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4 days with chatbots: Chatbot Days 2017

One day the author of this article was improving skills at the copywriting workshop in the welcoming IQSpace. Everyone should present their company, as a practice. Surely, the company’s specialization was to be mentioned.
– My company makes chatbots.
– Makes what?
Well, there was one person who really understood what are the bots and another one who had heard something about them.

Six months later, Singularika in cooperation with IQSpace educational institution organized Chatbot Days 2017. This seminar included lectures and a workshop and attracted developers, managers, marketers and other specialists interested in the trendy technology.
For the first three days, Singularika representatives made presentations and answered the questions. To make it more convenient for the participants we divided the program into sections:
December 5
For project managers, startupers, marketers, business analysts.
December 6
For developers, QA-engineers, project managers.
December 7
Natural Language Processing Technologies. For developers, mathematicians, NLP-engineers.
December 8
There was a workshop where participants have built chatbots themselves using a platform for developing without coding.

It was great that some people attended all four days!

“We have a business and we have been thinking about creating a bot, but couldn’t make out how to start, what and how to do… Now we see what it is, what it can do, we can draw the chat flow on our own to explain to developers what we need, and even, for a beginning, create our own bot on Facebook Messenger”.
“I am a university professor and I can say that as an introduction it is really good. And that was a good idea to make it several days with different topics for the different audience. But surely I would like to go further, to code a bot. It was like we’ve just come to the most interesting thing – and then the seminar was just over! It’s clear, that not everyone wants and needs the practice that includes coding. But it really needs a continuation.”
“I am a programming engineer but didn’t know anything about chatbots before. Now I know the basics, and I want to code my own bot, and I am going to move forward on my own. And by the way, at the workshop I was not doing exactly the same as others, I just explored that platform and began constructing the bot for my page with other features.”
“I love such events that charge you with energy and the feeling that you know nothing except some crumbs of information. These events are worth the time spent.
The third day of #chatbotdays kind of opened our minds with linguistic analysis and neural network. Nobody managed to provide me with so much information in two hours. There is so much energy after this seminar as if I was sleeping all my life and now I’m awake. I want to learn, develop and create.”
Many participants told that they would like to attend other such events. Some of them even hurried us to conduct them as soon as possible: give us more, more practice!

The first day: overview, Technical Specification, the future

Singularika VP of Business development Alexey Ilchishin presented an overview, provided the definition for the term chatbot, bots classifications and description of key messaging apps. The speaker explained how to choose the messaging platform depending on the target audience and bot tasks. At the coffee break, Alexey was surrounded by intrigued participants asking: What is the difference between the selling bots and the lead generating ones? Have you done the projects for WeChat? What would be better for a certain company, Viber or Telegram?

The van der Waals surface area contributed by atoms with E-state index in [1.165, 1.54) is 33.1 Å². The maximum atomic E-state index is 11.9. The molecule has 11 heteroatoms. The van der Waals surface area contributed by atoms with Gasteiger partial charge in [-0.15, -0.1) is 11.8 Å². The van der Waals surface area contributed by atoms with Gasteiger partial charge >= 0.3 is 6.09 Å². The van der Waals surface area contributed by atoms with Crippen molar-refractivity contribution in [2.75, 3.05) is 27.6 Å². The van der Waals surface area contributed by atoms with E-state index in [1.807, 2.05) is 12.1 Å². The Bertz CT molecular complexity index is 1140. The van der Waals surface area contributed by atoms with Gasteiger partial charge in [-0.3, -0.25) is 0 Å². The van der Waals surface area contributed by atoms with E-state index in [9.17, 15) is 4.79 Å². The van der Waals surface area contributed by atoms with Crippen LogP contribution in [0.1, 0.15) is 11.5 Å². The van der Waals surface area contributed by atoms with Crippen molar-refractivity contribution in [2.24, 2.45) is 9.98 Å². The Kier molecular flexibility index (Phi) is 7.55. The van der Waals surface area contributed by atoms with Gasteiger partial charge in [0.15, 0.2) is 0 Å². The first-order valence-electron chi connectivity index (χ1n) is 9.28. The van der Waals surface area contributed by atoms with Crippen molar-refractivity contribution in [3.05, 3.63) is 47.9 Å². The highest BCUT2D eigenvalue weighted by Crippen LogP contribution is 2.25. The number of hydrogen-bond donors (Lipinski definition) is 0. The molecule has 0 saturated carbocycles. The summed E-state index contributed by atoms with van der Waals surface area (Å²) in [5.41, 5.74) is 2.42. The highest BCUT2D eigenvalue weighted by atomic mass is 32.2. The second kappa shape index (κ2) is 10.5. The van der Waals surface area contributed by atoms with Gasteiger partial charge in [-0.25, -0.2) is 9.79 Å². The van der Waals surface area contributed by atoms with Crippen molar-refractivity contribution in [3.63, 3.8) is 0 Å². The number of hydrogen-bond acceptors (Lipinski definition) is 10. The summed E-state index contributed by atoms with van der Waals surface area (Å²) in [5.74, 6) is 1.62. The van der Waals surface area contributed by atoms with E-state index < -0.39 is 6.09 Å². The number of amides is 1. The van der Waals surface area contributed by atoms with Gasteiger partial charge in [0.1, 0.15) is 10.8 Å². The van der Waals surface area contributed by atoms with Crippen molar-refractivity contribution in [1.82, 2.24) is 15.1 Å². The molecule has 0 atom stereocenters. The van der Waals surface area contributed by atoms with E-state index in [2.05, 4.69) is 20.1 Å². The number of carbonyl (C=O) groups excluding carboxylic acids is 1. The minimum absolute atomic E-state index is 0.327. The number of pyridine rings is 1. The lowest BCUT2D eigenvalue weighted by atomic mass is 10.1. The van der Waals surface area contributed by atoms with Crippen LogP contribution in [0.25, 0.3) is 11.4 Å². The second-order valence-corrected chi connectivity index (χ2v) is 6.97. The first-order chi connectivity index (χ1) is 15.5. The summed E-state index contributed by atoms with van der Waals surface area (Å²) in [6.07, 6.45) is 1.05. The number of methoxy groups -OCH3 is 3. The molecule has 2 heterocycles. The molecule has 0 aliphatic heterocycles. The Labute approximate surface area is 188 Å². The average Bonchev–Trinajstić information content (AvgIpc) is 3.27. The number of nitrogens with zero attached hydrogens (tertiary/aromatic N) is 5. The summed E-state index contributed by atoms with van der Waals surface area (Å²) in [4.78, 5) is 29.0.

Singularika PM Alex Petlya revealed how to write Technical Specification for a chatbot. He also touched upon the topics which are important not only for Technical Specification writing. For example, to create specification, you have to know what the customer wants in the admin panel. And here Alex explained what functions and modules can be there. Also, he described the services with which a bot can be integrated: NLP services, analytics, etc. It is important to ask the client about them in advance.

CEO Vladimir Koval spoke about using bots in lead generation, marketing, and as automated operators. The benefit of chatbot is that as soon as customers start a conversation with a bot, we already have their contact information and a possibility to interact with them, whereas on the website people often leave without giving their contacts. Can we spam people through bot? No (except Viber). But we have the chance to reach them and attract them. We shouldn’t repeat the functionality of our app or the website, it’s better to automate just some of the functions or create additional features in the bot. In general, the speaker outlined the future of chatbots: you can’t expect a miracle of this technology but this is an effective tool for solving many problems and soon a bot will be a “must have” for any business.

The second day: UX design and details on development for different platforms

UX/UI designer Valeriia Maliarenko told about interface elements in key messaging apps, their limitations, and differences. Also, she provided main principles of chatbot UX design, real-life examples and shared company’s best practices. The questions showed the audience was interested in the first place in such things as bot personality development, technical aspects and tools for chat flow composition, and the problems of creation maximum user-friendly design.